Discourse / Editorials / January 29, 2009

Thoughts from the Embers: A newspaper’s job

It’s been a busy week for our editors. Since last week’s coverage of incidents that occurred during TKE’s pledge week last year, we have soaked up both high praise and heated vitriol from the Knox community. Some students praised our courage while others berated our “radical anti-Greek agenda.”

To be honest, we don’t deserve either. To publish sensitive stories that we know will cause us stress isn’t “courage” exactly—we’re just doing our jobs. Someone came to us with a newsworthy story, and we covered it. We do that every week.

Neither do we deserve to be labeled as anti-Greek or “feminist,” at least not in the pejorative way it has been applied. We suppose TKS is a feminist paper, inasmuch as women’s rights are human rights, and we assume that everyone on campus is in favor of those. That’s not bias. That’s common sense, or maybe common decency.

But we are not out to bring down the Greek system. Our job last week was to report a situation between two individuals and a fraternity, not to write the story in the way either side wanted us to. Our goal was to present both sides in an equal way. The bottom line is that we’re not “out” to do anything but tell people on campus what’s going on.

Nearly 25 percent of the Knox community is Greek. Two of our nine editors are Greek, too. Our news editor, David Nolan, reviewed the information in the TKE article, approved it, and double-checked it for editorial bias. Nolan is a Sigma Nu and a member of the IFC Executive Board. Our Discourse editor, who published letters-to-the-editor this week on both sides of the TKE issue, is a Pi Beta Phi. The Knox Student isn’t trying to bring down the Greek system any more than our News and Discourse editors are trying to withhold evidence of Greek wrongdoing.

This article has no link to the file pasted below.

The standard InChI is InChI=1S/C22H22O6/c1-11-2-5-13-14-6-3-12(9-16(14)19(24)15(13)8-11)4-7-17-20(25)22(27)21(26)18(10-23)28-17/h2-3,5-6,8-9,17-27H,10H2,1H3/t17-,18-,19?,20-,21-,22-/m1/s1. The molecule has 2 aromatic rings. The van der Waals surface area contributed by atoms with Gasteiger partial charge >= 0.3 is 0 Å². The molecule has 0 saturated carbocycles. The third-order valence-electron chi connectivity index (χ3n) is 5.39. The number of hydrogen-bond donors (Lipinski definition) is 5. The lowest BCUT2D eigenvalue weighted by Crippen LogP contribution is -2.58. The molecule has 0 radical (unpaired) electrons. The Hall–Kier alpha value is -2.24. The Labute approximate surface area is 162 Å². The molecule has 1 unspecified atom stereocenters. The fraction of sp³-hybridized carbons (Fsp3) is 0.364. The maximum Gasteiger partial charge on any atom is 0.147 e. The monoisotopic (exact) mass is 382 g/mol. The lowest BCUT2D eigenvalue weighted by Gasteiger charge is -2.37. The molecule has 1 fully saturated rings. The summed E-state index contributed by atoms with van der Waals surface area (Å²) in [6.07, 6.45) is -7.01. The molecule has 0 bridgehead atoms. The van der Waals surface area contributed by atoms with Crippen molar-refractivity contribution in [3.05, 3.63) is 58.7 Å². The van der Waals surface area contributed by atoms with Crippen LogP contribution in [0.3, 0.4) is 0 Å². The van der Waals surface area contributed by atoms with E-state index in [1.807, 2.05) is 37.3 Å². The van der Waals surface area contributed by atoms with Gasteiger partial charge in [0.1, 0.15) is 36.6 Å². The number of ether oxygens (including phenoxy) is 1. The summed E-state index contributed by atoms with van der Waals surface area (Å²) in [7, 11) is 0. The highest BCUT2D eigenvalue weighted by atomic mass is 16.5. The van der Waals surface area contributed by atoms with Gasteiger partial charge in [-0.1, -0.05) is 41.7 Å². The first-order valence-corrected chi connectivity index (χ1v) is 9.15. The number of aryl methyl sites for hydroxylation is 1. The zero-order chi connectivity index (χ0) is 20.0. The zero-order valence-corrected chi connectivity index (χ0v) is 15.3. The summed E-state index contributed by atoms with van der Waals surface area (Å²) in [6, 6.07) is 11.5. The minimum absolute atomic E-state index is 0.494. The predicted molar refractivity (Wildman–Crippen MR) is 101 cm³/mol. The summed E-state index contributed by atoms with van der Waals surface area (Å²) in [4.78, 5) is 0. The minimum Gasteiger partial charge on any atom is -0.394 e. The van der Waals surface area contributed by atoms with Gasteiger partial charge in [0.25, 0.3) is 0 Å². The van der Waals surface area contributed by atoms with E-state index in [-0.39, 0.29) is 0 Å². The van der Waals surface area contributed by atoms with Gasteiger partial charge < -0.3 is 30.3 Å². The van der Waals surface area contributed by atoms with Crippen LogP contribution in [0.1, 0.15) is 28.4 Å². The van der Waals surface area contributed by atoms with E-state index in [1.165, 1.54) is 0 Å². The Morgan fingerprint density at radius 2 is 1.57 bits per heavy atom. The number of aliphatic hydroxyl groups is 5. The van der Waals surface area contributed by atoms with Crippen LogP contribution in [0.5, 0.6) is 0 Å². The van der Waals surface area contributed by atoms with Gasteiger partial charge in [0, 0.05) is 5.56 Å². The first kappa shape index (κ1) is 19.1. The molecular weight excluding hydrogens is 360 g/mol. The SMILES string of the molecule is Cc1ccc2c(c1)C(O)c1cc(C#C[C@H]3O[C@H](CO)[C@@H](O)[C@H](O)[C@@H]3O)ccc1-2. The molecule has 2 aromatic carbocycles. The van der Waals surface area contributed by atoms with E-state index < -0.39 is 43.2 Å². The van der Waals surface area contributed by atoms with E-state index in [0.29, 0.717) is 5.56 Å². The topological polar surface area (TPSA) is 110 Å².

Assigning a non-Greek to write the TKE article made Greeks upset. Had we assigned a Greek to write the article, non-Greeks would have been upset. We can’t please everyone, and it isn’t our job to try. When a source comes to us with a story full of facts and opinions and emotions, we quote, we research, and we attempt to filter out bias wherever we see it. If we do well at presenting the facts, the campus can make up its own mind.

For that reason we want to reiterate that anyone on campus–Greek, non-Greek, ex-Greek, from Greece, anyone–can approach the paper with story ideas. Although TKE President Dan Pers’ letter to the editor this week seems to indicate that the organization will no longer talk to TKS, we would be happy cover the positive things the Greeks do, like philanthropy, just as thoroughly as we covered the hazing allegations. The TKE story was brought to us, so we investigated it. Help us inform the campus of good news, too.

If TKS has a secret agenda, it is only this: to bring the secrets and problems that are usually heard of only in rumors to light, and to do it in a fair way. We want the issues that affect our community to be openly discussed and addressed. The faster we can be honest and straightforward with each other, the faster we can heal.

TKS Staff


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